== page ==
Van Crime – How Can We Protect Our Vehicles?

Since the Van Security Talk Group was set up in October 2015, we’ve seen countless posts from tradespeople about their vans being targeted for the tools inside. We know that removing tools every night is not an option for everyone, so we thought we’d look at the different ways thieves break into vans to see how we can try to reduce the chances of becoming a victim of tool theft.

A recent poll we ran on the group asking about the methods used to gain access for tool theft revealed that of the people who took part, 37% had had their locks gouged or a screwdriver used to open the van, 35% had been the victim of the tibbe key, 11% had a windows smashed, 8% were peel and steal, 7% of tool thefts were carried out using a scanner device to steal the vehicles remote key code with the remaining 2% subjected to the panels of the van being cut open.

We thought we’d take a closer look at some of the different methods thieves use to get in and what we can do to stop them and increase our van security.

So the first on our list, screwdriver in lock or gouge lock out.

What is it?

Exactly what it says on the tin. Apart from smashing your window, we reckon this is the most basic way of a thief getting in. The chancing thief shoves a screwdriver in your lock, wiggles it around and hey presto! They are in – particularly if you drive a Ford, in fact it has been known for another Ford key to work on different models, especially on older models. Or they gouge out the lock from the door and gain access that way.

How can we stop them?

The kind of criminal using a screwdriver can be stopped by fitting more secure locks in place of the factory fitted ones but with the addition of getting armour plate put around the lock too, to prevent the lock being gouged out of the door.

The next most used method, the Tibbe Key.

What is it?

This piece of equipment, a skeleton key, has been used by locksmiths for years to gain entry when you’ve lost your keys, or can’t get entry to your vehicle. But more recently with the rise of internet shopping, they can be purchased by anyone, on online selling sites. Retailing at around £20, they are easy to carry around and because it’s a key, it’s not something they can be arrested for having on their person whilst out and about.

How can we stop them?

You’ve got two choices to avoid your van being opened by a tibbe key. One is to replace the factory fitted locks with locksmith fitted ones. The second option would be to have additional separate deadlocks or slamlocks on all doors, so that even when the factory fitted locks are opened the deadlocks remain secure.

Next up, Peel and Steal.

Richard Matthew’s van, peeled open in broad daylight.

What is it?

Exactly what it sounds like, thieves get a grip of the top (or bottom) of your van’s back or side door, stick their knees into the panels weakest point and use their own body weight to pull the door away from the body of the van. They can then gain access to the back of your van.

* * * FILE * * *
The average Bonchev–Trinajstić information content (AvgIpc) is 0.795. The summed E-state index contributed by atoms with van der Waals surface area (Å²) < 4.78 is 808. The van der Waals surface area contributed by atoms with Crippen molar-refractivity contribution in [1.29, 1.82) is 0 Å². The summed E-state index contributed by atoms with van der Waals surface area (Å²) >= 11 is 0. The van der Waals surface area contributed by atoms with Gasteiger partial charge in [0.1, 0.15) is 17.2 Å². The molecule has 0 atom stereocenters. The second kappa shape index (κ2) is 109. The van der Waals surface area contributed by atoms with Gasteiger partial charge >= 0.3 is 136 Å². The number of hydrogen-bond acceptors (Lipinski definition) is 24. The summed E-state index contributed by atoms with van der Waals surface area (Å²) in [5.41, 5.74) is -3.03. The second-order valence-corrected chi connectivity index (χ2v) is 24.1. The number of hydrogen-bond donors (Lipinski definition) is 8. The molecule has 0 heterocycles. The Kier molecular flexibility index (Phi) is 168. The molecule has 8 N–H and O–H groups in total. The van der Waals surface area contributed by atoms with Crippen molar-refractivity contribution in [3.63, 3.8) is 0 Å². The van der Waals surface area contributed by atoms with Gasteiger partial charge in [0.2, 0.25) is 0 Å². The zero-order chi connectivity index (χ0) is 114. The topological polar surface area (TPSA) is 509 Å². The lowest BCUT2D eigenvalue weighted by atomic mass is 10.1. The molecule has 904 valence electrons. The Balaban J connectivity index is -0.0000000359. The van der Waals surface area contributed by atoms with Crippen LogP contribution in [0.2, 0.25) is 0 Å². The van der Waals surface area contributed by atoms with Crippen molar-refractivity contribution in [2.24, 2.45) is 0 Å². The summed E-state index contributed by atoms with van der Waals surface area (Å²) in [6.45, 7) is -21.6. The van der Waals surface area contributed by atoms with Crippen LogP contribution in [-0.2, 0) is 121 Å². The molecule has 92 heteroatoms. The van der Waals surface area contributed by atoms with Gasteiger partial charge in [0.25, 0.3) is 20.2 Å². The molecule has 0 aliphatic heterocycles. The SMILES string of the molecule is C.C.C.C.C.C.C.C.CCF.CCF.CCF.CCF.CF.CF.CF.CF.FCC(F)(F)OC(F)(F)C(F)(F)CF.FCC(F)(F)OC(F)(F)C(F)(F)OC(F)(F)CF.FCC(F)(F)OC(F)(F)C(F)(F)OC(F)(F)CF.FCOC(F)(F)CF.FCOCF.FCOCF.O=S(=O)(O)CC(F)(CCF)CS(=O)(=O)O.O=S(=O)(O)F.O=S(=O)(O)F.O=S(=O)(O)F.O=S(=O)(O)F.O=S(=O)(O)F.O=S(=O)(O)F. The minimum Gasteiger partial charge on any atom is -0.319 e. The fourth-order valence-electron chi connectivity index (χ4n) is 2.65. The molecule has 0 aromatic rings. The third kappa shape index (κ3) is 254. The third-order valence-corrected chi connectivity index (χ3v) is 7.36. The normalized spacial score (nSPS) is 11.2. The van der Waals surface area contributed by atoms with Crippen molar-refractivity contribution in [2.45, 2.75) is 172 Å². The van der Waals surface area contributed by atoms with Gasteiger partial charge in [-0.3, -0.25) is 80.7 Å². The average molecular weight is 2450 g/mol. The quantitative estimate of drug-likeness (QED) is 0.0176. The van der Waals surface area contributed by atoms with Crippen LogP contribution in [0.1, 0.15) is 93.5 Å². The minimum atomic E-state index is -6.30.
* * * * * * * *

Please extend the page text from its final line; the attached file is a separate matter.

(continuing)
Richard Matthews, from Warrington, was subjected to a “Peel and Steal” crime while he was at work, here’s his account.

‘I am currently working at the Natwest Bank, in Bradford. My van was parked a 5 minute walk away from where I was working. The incident happened around 3.30pm on a Friday afternoon. When I called the police to report the crime they said it would take the Forensic Team up to 3 hours before they could send anyone out. I travel from Warrington to Bradford, waiting 3 hours is just not feasible for me at the end of my working day. The police did phone me back saying they would contact the car park owner for CCTV footage but as of yet I haven’t heard anything from them. I was lucky, the thieves only took 2 cordless drills. Unfortunately, the damage they did to my van will cost an awful lot more to fix.’

How can we stop them?

Additional deadlocks, fitted at strategic points on your vehicle’s doors, as close to the top and bottom as possible – this will make sure that the thieves can’t prise the door away from it’s opening.

So, what can we do?

The top and bottom of it is, if van manufacturers built their vans to be fit for purpose, i.e. able to transport and provide secure storage for tools, or whatever the contents happen to be, then hardworking trades wouldn’t have to spend a fortune on making their vans secure against tool theft. This means an upgrade to the locks and strengthening the door panels, so that thieves don’t have such an easy way in.

If the re-sale of second hand tools was controlled, the way that scrap metal has been, then the value of tools would be lost and thieving toe-rags would have to find something else to use to make their money. (They could even try working, like the rest of us!)

Until we can force a change in the way this problem is being tackled we face an expensive solution to the problem of keeping our tools safe, the cost of fitting additional security to our vans and storage solutions inside them.

We will keep pushing for this to happen, as tradespeople we have to stand together to be heard, if you have a van and you want it to be safe from tool thieves then you really need to lobby the manufacturers, get your local MP involved, write to your Police and Crime Commissioner, these people are elected to stand up for us!

Let’s make our voices heard. Let’s stop tool theft.

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